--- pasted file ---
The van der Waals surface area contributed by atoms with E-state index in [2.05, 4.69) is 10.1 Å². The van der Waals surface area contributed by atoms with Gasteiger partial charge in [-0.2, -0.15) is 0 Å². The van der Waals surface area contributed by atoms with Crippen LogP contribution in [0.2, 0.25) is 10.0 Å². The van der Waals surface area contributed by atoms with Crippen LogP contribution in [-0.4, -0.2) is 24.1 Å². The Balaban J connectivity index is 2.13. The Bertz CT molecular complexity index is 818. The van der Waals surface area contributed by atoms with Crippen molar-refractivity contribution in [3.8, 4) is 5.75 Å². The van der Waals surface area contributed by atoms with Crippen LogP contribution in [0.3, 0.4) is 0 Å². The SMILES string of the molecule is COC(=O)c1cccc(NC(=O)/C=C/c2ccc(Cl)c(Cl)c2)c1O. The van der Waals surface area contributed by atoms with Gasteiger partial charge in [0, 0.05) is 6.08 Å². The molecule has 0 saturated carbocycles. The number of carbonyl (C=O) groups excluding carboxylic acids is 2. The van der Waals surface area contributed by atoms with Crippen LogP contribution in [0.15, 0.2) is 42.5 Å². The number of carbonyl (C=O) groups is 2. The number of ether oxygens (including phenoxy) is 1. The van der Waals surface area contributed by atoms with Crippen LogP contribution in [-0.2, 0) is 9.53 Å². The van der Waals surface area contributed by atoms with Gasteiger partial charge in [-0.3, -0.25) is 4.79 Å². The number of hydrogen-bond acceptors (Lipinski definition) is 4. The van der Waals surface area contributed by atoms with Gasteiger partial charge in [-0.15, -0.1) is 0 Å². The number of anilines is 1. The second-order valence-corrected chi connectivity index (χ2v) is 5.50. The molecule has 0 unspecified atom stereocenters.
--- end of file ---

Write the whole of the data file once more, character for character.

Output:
The van der Waals surface area contributed by atoms with E-state index in [2.05, 4.69) is 10.1 Å². The van der Waals surface area contributed by atoms with Gasteiger partial charge in [-0.2, -0.15) is 0 Å². The van der Waals surface area contributed by atoms with Crippen LogP contribution in [0.2, 0.25) is 10.0 Å². The van der Waals surface area contributed by atoms with Crippen LogP contribution in [-0.4, -0.2) is 24.1 Å². The Balaban J connectivity index is 2.13. The Bertz CT molecular complexity index is 818. The van der Waals surface area contributed by atoms with Crippen molar-refractivity contribution in [3.8, 4) is 5.75 Å². The van der Waals surface area contributed by atoms with Crippen LogP contribution in [0.3, 0.4) is 0 Å². The SMILES string of the molecule is COC(=O)c1cccc(NC(=O)/C=C/c2ccc(Cl)c(Cl)c2)c1O. The van der Waals surface area contributed by atoms with Gasteiger partial charge in [0, 0.05) is 6.08 Å². The molecule has 0 saturated carbocycles. The number of carbonyl (C=O) groups excluding carboxylic acids is 2. The van der Waals surface area contributed by atoms with Crippen LogP contribution in [0.15, 0.2) is 42.5 Å². The number of carbonyl (C=O) groups is 2. The number of ether oxygens (including phenoxy) is 1. The van der Waals surface area contributed by atoms with Crippen LogP contribution in [-0.2, 0) is 9.53 Å². The van der Waals surface area contributed by atoms with Gasteiger partial charge in [-0.3, -0.25) is 4.79 Å². The number of hydrogen-bond acceptors (Lipinski definition) is 4. The van der Waals surface area contributed by atoms with Gasteiger partial charge in [-0.15, -0.1) is 0 Å². The number of anilines is 1. The second-order valence-corrected chi connectivity index (χ2v) is 5.50. The molecule has 0 unspecified atom stereocenters.